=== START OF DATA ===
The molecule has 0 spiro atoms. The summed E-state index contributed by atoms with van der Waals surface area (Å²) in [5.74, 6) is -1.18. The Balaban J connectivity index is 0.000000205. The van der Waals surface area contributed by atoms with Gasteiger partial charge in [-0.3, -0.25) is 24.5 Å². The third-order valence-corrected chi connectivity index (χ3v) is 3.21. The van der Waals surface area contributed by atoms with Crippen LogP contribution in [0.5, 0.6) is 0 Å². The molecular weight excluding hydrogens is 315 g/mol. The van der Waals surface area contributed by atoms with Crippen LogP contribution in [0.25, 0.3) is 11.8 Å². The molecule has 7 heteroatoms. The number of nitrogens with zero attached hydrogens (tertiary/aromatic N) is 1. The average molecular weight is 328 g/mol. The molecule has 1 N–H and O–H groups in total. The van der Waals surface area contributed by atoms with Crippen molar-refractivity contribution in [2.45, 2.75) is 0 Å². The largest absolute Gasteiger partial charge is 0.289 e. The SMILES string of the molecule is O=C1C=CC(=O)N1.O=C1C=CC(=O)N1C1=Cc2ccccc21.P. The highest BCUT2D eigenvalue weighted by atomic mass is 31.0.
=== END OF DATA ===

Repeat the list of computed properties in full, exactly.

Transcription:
The molecule has 0 spiro atoms. The summed E-state index contributed by atoms with van der Waals surface area (Å²) in [5.74, 6) is -1.18. The Balaban J connectivity index is 0.000000205. The van der Waals surface area contributed by atoms with Gasteiger partial charge in [-0.3, -0.25) is 24.5 Å². The third-order valence-corrected chi connectivity index (χ3v) is 3.21. The van der Waals surface area contributed by atoms with Crippen LogP contribution in [0.5, 0.6) is 0 Å². The molecular weight excluding hydrogens is 315 g/mol. The van der Waals surface area contributed by atoms with Crippen LogP contribution in [0.25, 0.3) is 11.8 Å². The molecule has 7 heteroatoms. The number of nitrogens with zero attached hydrogens (tertiary/aromatic N) is 1. The average molecular weight is 328 g/mol. The molecule has 1 N–H and O–H groups in total. The van der Waals surface area contributed by atoms with Crippen molar-refractivity contribution in [2.45, 2.75) is 0 Å². The largest absolute Gasteiger partial charge is 0.289 e. The SMILES string of the molecule is O=C1C=CC(=O)N1.O=C1C=CC(=O)N1C1=Cc2ccccc21.P. The highest BCUT2D eigenvalue weighted by atomic mass is 31.0.